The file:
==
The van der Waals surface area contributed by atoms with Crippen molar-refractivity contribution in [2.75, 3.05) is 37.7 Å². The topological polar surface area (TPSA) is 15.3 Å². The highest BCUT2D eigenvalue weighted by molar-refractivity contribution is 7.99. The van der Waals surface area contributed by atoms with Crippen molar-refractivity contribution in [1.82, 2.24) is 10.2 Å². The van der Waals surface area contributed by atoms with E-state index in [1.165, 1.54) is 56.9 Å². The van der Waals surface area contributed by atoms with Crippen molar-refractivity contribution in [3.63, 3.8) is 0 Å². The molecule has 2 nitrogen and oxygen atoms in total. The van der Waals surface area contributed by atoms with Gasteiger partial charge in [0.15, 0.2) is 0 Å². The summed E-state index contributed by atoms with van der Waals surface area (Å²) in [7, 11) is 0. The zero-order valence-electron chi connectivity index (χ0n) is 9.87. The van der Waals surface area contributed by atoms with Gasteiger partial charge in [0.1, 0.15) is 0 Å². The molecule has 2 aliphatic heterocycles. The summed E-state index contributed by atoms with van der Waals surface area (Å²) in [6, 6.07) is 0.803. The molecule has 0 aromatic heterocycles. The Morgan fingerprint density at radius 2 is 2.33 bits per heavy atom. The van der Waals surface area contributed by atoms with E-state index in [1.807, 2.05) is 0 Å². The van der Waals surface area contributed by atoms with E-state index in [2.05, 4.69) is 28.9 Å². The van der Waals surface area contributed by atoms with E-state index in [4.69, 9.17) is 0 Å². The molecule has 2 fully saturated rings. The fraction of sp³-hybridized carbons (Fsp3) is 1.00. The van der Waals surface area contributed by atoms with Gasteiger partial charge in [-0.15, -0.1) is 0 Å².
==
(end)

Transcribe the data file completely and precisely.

The van der Waals surface area contributed by atoms with Crippen molar-refractivity contribution in [2.75, 3.05) is 37.7 Å². The topological polar surface area (TPSA) is 15.3 Å². The highest BCUT2D eigenvalue weighted by molar-refractivity contribution is 7.99. The van der Waals surface area contributed by atoms with Crippen molar-refractivity contribution in [1.82, 2.24) is 10.2 Å². The van der Waals surface area contributed by atoms with E-state index in [1.165, 1.54) is 56.9 Å². The van der Waals surface area contributed by atoms with Crippen molar-refractivity contribution in [3.63, 3.8) is 0 Å². The molecule has 2 nitrogen and oxygen atoms in total. The van der Waals surface area contributed by atoms with Gasteiger partial charge in [0.15, 0.2) is 0 Å². The summed E-state index contributed by atoms with van der Waals surface area (Å²) in [7, 11) is 0. The zero-order valence-electron chi connectivity index (χ0n) is 9.87. The van der Waals surface area contributed by atoms with Gasteiger partial charge in [0.1, 0.15) is 0 Å². The molecule has 2 aliphatic heterocycles. The summed E-state index contributed by atoms with van der Waals surface area (Å²) in [6, 6.07) is 0.803. The molecule has 0 aromatic heterocycles. The Morgan fingerprint density at radius 2 is 2.33 bits per heavy atom. The van der Waals surface area contributed by atoms with E-state index in [1.807, 2.05) is 0 Å². The van der Waals surface area contributed by atoms with E-state index in [2.05, 4.69) is 28.9 Å². The van der Waals surface area contributed by atoms with E-state index in [4.69, 9.17) is 0 Å². The molecule has 2 fully saturated rings. The fraction of sp³-hybridized carbons (Fsp3) is 1.00. The van der Waals surface area contributed by atoms with Gasteiger partial charge in [-0.15, -0.1) is 0 Å².